Monday, April 17, 2017

What's the best site for getting hotel reviews? (I have been on a few review sites, but to be honest sometimes it seems like half the reviews are written by hotel employees. I wonder if some sites like Trip Advisor or similar sites have a way of making sure that the reviews are real...)

TripAdvisor. They have their faults and failings, but love them or hate them, they have a natural monopoly.

Likewise, Google Plus may very well be a better personal social media platform, but they're never going to get everyone to migrate off Facebook because everyone else that everyone knows is on Facebook. So are all of their accumulated posts, status updates and cat pictures for the past ten years, which won't all be easily moved over to Google Plus.

So even if it were possible to build and launch a better travel review site, we'd still be stuck with TripAdvisor. The accumulated reviews for every hotel in the world, based on TripAdvisor's status for quite a few years now as the hotel review website, where one automatically goes to check a hotel, or read a review, is worth something and is indeed a valuable database. 

Image result for fake tripadvisor reviews

Every time I want to check out a hotel that I see listed for sale by a hotel broker, for example, TripAdvisor is the very next place I look. The broker will tell me things to make the hotel look good and worth a higher offer. The management will tell me things to make themselves appear to be worth keeping and left to do things they've always done them. A client-investor contemplating signing us to a management contract will tell us the things that support his own dream and vision, whether or not either is realistic in the future or grounded in past or present reality. But reading several pages of TripAdvisor reviews and taking them together will give me a pretty good idea what I'm really going to find when I get there, even if I've never visited that city before . . .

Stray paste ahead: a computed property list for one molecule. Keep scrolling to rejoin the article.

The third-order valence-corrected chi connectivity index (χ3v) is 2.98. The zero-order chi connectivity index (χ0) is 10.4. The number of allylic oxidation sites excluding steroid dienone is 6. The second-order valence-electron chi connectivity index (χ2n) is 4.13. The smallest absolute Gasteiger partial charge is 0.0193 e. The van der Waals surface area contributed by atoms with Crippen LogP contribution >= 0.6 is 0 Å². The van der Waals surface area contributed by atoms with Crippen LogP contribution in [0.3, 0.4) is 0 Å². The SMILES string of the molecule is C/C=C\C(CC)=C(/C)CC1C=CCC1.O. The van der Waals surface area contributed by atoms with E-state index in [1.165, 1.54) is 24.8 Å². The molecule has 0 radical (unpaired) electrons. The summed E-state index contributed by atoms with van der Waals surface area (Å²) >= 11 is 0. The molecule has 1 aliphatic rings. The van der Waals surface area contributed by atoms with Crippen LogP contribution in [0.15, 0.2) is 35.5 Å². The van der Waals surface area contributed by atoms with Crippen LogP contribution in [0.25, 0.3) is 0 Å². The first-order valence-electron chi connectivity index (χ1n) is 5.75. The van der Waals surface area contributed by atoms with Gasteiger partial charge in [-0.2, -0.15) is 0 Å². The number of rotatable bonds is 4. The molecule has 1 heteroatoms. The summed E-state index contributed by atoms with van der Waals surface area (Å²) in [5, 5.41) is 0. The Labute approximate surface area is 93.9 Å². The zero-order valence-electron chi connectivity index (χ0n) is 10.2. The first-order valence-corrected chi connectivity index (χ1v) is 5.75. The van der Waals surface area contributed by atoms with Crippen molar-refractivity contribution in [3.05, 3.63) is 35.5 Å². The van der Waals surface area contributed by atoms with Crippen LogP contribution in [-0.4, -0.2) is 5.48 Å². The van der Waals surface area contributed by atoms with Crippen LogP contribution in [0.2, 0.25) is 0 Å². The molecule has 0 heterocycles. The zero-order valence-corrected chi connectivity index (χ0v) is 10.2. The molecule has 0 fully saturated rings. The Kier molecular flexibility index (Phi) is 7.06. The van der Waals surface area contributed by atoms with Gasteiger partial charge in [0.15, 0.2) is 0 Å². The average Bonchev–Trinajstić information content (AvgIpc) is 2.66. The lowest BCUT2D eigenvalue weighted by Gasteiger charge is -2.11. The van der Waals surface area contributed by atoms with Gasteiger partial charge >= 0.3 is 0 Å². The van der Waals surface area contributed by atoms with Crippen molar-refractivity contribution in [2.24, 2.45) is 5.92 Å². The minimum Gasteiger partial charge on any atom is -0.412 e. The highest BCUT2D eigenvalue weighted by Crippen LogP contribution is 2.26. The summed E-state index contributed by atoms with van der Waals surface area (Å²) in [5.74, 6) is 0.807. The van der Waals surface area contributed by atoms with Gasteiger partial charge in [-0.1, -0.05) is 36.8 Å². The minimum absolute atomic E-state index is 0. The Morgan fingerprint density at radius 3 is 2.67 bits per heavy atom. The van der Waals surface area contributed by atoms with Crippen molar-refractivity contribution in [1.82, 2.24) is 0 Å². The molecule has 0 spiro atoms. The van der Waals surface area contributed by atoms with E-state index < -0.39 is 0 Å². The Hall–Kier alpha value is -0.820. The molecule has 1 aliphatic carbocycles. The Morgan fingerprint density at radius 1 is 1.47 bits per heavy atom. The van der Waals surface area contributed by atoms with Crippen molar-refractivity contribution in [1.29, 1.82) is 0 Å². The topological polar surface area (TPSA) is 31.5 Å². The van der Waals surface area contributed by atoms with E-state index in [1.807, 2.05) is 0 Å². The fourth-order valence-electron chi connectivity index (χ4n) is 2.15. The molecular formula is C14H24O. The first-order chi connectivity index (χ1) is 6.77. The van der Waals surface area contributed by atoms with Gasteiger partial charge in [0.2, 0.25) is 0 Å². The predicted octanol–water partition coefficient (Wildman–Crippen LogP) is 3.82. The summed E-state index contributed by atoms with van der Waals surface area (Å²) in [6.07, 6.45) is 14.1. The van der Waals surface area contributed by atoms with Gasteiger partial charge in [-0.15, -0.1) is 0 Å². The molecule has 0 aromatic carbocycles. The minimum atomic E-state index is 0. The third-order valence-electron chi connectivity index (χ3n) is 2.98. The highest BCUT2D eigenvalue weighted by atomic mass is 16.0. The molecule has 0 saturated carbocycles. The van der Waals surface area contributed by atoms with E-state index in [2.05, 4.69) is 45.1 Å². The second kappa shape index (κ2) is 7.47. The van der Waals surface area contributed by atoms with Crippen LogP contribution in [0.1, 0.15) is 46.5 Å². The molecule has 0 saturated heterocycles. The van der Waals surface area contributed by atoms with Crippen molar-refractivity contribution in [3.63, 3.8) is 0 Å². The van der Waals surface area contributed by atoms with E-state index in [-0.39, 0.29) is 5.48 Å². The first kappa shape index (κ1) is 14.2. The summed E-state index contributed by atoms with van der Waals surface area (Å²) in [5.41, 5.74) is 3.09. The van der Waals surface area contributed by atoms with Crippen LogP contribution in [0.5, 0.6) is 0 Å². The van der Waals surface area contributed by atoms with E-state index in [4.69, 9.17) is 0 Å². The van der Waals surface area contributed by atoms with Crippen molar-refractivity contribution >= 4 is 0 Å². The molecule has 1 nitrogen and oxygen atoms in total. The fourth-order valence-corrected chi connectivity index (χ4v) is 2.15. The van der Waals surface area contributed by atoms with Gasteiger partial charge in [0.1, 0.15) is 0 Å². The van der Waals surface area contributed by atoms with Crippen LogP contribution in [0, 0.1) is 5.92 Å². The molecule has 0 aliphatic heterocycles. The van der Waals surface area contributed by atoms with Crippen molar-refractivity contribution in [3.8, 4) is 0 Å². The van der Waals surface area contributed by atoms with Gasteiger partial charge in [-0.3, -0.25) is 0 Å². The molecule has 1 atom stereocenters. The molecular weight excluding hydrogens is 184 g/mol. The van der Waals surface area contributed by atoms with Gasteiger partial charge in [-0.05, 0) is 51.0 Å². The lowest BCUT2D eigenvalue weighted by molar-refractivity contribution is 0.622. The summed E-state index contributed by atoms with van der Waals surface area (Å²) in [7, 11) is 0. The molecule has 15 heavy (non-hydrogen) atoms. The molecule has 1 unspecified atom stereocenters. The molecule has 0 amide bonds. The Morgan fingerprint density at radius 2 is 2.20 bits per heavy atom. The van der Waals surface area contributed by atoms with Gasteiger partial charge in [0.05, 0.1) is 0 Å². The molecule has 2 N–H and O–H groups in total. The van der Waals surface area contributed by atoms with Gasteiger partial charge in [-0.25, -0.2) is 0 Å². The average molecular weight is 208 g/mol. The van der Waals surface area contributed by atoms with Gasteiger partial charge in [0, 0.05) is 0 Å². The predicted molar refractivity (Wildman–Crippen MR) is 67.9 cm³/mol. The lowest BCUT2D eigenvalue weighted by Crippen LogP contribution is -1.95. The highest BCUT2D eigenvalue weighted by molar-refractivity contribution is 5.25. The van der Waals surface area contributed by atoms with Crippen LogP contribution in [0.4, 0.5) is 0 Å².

Fake reviews have been an issue with TripAdvisor for a long time, but the TripAdvisor people have had their lawyers explain to them, on several occasions, the exposure to legal liability involved if they don't do something to address them (... and it's still one of the dirtiest hotels in the world. by Michael Forrest Jones on WWMD: What Would Mike Do? The hotel blog ), so they've gotten a little better over time about addressing them; at least the malicious, negative reviews posted by someone working for a hotel's cross-town competitor, or a person who never stayed in the hotel. But they're not perfect and never will be. As with Wikipedia, anyone can open an account and post bad information. Unlike Wikipedia, it is possible to have the bad information corrected or removed from TripAdvisor, but not nearly as easy (particularly when the culprit is glowing, pie-in-the-sky, happy-valley-puppy-farm positive reviews posted by the hotel's staff or sales department itself.) . However, the bad information is not completely lacking in value, itself, so I'm going to tell you how to spot it.

  • Spotting fake reviews on TripAdvisor is basically pretty much the same as the judge advised us back when I had jury duty years ago, about how to evaluate the credibility of witnesses and evidence: you just use and apply the same standards that you use in your everyday life and business dealings to determine the truth, falsity or accuracy of what you see or hear, to pick up on the difference between a liar and a truth-teller, or someone who knows what they're talking about and someone who's full of doo-doo, or someone whose recollection is accurate and someone whose memory isn't so good, etc.
  • First, think of the things that are important to you in a hotel. And think of all the things that are important to people you know. Now, for your entertainment, pick several hotels on TripAdvisor, go through several pages of their reviews, read the comments that are there, and for any that stick out as, well, different; ask yourself, is this the kind of thing I or anyone I know would comment about, or even notice?